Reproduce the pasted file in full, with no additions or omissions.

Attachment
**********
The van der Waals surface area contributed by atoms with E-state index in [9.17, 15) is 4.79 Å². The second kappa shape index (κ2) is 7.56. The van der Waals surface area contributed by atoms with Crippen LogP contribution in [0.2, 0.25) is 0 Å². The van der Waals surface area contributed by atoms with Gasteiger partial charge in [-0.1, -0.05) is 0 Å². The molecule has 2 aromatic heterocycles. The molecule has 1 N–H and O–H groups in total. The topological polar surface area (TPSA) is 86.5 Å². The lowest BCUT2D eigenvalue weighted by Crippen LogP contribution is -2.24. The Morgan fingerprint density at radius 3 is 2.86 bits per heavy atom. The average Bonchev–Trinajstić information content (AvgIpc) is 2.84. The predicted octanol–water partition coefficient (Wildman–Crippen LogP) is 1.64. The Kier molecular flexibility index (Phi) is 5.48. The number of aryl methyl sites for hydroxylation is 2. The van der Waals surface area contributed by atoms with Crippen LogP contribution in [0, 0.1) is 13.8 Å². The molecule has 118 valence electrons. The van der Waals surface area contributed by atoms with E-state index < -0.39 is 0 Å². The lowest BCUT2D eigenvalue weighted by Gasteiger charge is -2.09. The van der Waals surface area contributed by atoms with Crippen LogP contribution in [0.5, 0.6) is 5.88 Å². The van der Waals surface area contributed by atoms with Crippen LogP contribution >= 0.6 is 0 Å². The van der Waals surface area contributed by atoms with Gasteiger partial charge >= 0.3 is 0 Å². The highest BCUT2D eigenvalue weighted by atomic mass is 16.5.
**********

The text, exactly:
The van der Waals surface area contributed by atoms with E-state index in [9.17, 15) is 4.79 Å². The second kappa shape index (κ2) is 7.56. The van der Waals surface area contributed by atoms with Crippen LogP contribution in [0.2, 0.25) is 0 Å². The van der Waals surface area contributed by atoms with Gasteiger partial charge in [-0.1, -0.05) is 0 Å². The molecule has 2 aromatic heterocycles. The molecule has 1 N–H and O–H groups in total. The topological polar surface area (TPSA) is 86.5 Å². The lowest BCUT2D eigenvalue weighted by Crippen LogP contribution is -2.24. The Morgan fingerprint density at radius 3 is 2.86 bits per heavy atom. The average Bonchev–Trinajstić information content (AvgIpc) is 2.84. The predicted octanol–water partition coefficient (Wildman–Crippen LogP) is 1.64. The Kier molecular flexibility index (Phi) is 5.48. The number of aryl methyl sites for hydroxylation is 2. The van der Waals surface area contributed by atoms with Crippen LogP contribution in [0, 0.1) is 13.8 Å². The molecule has 118 valence electrons. The van der Waals surface area contributed by atoms with E-state index < -0.39 is 0 Å². The lowest BCUT2D eigenvalue weighted by Gasteiger charge is -2.09. The van der Waals surface area contributed by atoms with Crippen LogP contribution in [0.5, 0.6) is 5.88 Å². The van der Waals surface area contributed by atoms with Crippen LogP contribution >= 0.6 is 0 Å². The van der Waals surface area contributed by atoms with Gasteiger partial charge >= 0.3 is 0 Å². The highest BCUT2D eigenvalue weighted by atomic mass is 16.5.